Fed study on digital currency leans toward role for banks

The Federal Reserve on Thursday released a highly anticipated report on central bank digital currencies that suggested it is leaning toward having banks and other financial firms, rather than the Fed itself, manage digital accounts for customers.

A central bank digital currency would differ in some key ways from the online and digital payments that millions of Americans already conduct. Those transactions are funneled through banks, which wouldn’t be necessary with a digital dollar.

The Fed’s paper stressed that no final decisions about a digital currency have been reached. But it suggested that a digital currency that “would best serve the needs” of the nation would follow an “intermediated model” under which banks or payment firms would create accounts or digital wallets.

The Fed characterized the potential introduction of a digital currency as a step that could have far-reaching consequences for banks and other financial firms as well as for the central bank itself.

“The introduction of a (central bank digital currency) would represent a highly significant innovation in American money,” the study said. The Fed said it “could fundamentally change the structure of the U.S. financial system, altering the roles and responsibilities of the private sector and the central bank.”

The report comes at a time when digital money is proliferating in a variety of forms. Millions of people own cryptocurrencies, though they are often used more as investments than as forms of payment. But so-called stablecoins, which are often pegged to the dollar, have also soared in use in the past year, mostly for cryptocurrency transactions.

And most central banks around the world are studying government-backed digital currencies. China’s central bank has already tested a digital version of the yuan. The European Central Bank began exploring a digital euro in October and said its “investigation period” would last two years. Some Caribbean nations have already issued digital currencies.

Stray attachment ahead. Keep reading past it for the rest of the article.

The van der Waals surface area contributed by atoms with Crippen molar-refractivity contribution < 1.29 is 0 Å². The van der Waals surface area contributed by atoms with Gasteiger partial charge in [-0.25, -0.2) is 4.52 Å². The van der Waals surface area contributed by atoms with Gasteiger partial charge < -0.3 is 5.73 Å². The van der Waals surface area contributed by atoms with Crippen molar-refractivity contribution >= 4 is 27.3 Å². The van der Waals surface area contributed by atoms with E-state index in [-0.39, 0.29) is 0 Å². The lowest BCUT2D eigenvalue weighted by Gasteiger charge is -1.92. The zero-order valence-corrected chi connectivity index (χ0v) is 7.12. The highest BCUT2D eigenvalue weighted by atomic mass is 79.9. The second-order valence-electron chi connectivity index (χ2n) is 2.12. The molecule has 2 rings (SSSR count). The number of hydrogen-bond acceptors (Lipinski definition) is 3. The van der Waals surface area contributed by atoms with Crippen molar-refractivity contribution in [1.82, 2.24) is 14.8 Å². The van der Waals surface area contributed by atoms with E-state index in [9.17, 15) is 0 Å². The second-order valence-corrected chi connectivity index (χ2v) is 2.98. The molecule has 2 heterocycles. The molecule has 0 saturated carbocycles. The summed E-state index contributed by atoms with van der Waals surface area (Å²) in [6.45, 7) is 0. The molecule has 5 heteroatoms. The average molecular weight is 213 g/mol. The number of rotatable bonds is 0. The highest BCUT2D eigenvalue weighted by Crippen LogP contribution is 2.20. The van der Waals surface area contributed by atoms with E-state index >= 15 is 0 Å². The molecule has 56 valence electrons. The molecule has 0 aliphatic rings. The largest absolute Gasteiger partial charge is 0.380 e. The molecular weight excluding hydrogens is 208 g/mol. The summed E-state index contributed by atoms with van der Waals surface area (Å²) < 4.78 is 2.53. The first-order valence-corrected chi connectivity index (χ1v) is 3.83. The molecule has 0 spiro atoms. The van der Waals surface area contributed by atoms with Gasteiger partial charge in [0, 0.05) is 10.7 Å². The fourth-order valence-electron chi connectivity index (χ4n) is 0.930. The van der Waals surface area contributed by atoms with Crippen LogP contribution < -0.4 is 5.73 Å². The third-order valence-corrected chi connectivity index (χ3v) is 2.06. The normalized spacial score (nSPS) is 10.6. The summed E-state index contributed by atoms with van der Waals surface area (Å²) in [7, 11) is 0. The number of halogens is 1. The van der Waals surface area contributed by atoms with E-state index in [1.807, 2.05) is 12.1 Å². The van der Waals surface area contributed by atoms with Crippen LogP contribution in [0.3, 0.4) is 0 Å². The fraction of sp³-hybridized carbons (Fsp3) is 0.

China’s action and the explosion of stablecoins, which can be used in place of dollars in international transactions, have raised pressure on the Fed to consider a digital currency. Last March, Chair Jerome Powell said that while the Fed needed to keep pace with financial innovations, it would proceed cautiously.

“As the world’s principal reserve currency…we have an obligation to be on the cutting edge of understanding the technological challenges,” Powell said then. “But…we don’t need to rush this project. We don’t need to be first to market.”

The Fed is likely years away from actually issuing a digital currency, if it decides to do so. The paper released Thursday kicks off a 120-day comment period, during which the Fed will seek input from the public. The Fed also said it would proceed only with support from Congress, “ideally in the form of a specific authorizing law.”

And officials at the central bank aren’t all in agreement about whether a central bank digital currency is needed. Lael Brainard, who serves on the Fed’s Board of Governors and has been nominated by President Joe Biden to be vice chair, has, for example, expressed support for the concept, while Christopher Waller, another board member, has been skeptical.

A digital dollar could bring a host of benefits as well as risks. It would be a safer form of digital payment, because the Fed, unlike a bank or the companies issuing stablecoins, can’t go bankrupt. It could be easier and less expensive to access for people without bank accounts.

At the same time, a digital currency could pose privacy risks because it would be issued by the government. The Fed’s paper suggests, though, that banks and other third-party firms would shield consumer data from the Fed while also implementing existing rules against money-laundering and other illicit activity.

Such a government-issued digital dollar could also have major consequences for commercial banks because many Americans might prefer to hold such currency in a “wallet” issued by a payment provider like PayPal or Venmo, potentially cutting into bank deposits.

The Fed could even seek to influence the economy through a digital currency, as it now does by controlling interest rates. It could pay interest on a digital dollar, for example, or even have it decline in value, as a form of a negative interest rate. An interest payment could make a digital dollar more attractive than money in a bank.

“This substitution effect could reduce the aggregate amount of deposits in the banking system,” the Fed report said.

That hasn’t gone unnoticed by banks. The Bank Policy Institute, a lobbying group, asserted in a blog post last June that the Fed doesn’t have legal authority to pay interest on a digital dollar.

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